Saturday, July 28, 2012


Given its location, it's no surprise that seafood dominates the culinary scene in Qingdao. The seafood there is fresh and delicious, just as one would expect from a coastal city. One local highlight is a creature found all over the world's oceans, but not typically considered "food": the humble starfish (海星) (hai xing).

These little guys are dried out, leaving the top rigid and sharp, like armor. The bottom is all covered in unappetizing protrusions known as "tube feet."

So how does one eat a starfish? With sharp armor on one side and tube feet on the other, you don't want to eat the outsides. All the good stuff is safely tucked away inside this fella's legs. The easiest way to eat the starfish is first to break off one leg (with apologies to the starfish). Then, use your fingers to pry open the leg via the fissure in the middle of the tube feet. It should look roughly like this:

See that olive green mush inside the leg? There's your food. It's not particularly classy, but the thing to do now is hold that leg open and use your tongue to dig out that succulent starfish meat. If you've ever eaten river crabs in China, you'll find that the starfish tastes just like the brain area of the crab. It also tastes very similar to the sea urchins that you can find all over Qingdao.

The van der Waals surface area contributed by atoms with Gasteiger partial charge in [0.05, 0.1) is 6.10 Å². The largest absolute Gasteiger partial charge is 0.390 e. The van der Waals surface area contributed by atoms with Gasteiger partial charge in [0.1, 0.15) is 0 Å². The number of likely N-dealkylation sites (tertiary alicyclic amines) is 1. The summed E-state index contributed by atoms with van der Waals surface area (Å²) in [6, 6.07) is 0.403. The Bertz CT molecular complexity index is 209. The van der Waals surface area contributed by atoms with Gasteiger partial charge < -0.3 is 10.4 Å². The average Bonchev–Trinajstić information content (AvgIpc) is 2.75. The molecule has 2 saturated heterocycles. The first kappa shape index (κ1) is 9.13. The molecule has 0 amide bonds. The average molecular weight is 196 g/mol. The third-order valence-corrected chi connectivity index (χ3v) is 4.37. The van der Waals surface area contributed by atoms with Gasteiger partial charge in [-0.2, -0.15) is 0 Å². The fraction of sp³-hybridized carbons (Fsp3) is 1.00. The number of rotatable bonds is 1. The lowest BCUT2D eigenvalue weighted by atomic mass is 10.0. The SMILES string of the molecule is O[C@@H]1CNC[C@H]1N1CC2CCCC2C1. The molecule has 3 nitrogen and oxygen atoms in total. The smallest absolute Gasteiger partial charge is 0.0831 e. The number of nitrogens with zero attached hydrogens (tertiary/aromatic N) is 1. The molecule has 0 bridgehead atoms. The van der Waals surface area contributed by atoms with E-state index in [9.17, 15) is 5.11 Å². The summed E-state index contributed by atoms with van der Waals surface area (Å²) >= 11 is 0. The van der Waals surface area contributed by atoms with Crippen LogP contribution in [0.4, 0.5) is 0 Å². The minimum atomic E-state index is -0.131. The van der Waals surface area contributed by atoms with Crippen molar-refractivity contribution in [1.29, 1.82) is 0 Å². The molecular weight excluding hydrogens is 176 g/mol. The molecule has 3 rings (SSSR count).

Note that the sea urchin meat is hidden under a layer of egg custard for some reason.

If you've never had the pleasure of eating river crab or sea urchin, I guess the closest way I can approximate the taste is that starfish tastes the way a beach smells at low tide. The texture is soft, moist, and mushy. I'm probably not making it sound very appetizing. But that's how it is. It's no coincidence that sea urchin (which, again, tastes very similar) is considered an acquired taste. I'm going to guess that this is not going to be a favorite for everybody. For the seafood lovers out there, though, it's worth a try. It's a bit more expensive than a lot of street food (you will probably pay between 10 and 20 RMB for a single starfish, depending on how touristy of an area you're in). One other note: it's not clear how much the locals eat starfish on a day-to-day basis. Though it is traditionally eaten in the Qingdao area, these days it seems to be mostly for tourists. For travelers looking to have the "local experience," this might be off-putting. Which is too bad, because the starfish is a unique local treat. This might be one of those times where it's okay to jump on the touristy bandwagon and give it a go.


kelly said...

Wonder whether the urchin thorns are recyled as something else? hahahaa

No said...

@kelly; There are cultures, I think it's in Polynesia, where the urchin's thorns are used as tattoo needles.

Anonymous said...


Charlie Sommers said...

I never had the pleasure of dining on starfish but during the eight years I lived in Japan I ate many sea urchins and found them to be quite delicious. I didn't "acquire" a taste for them, I liked them from the very first bite.

Frank Kasell said...

I'm with you, Charlie! I know they have a bit of a reputation, though...

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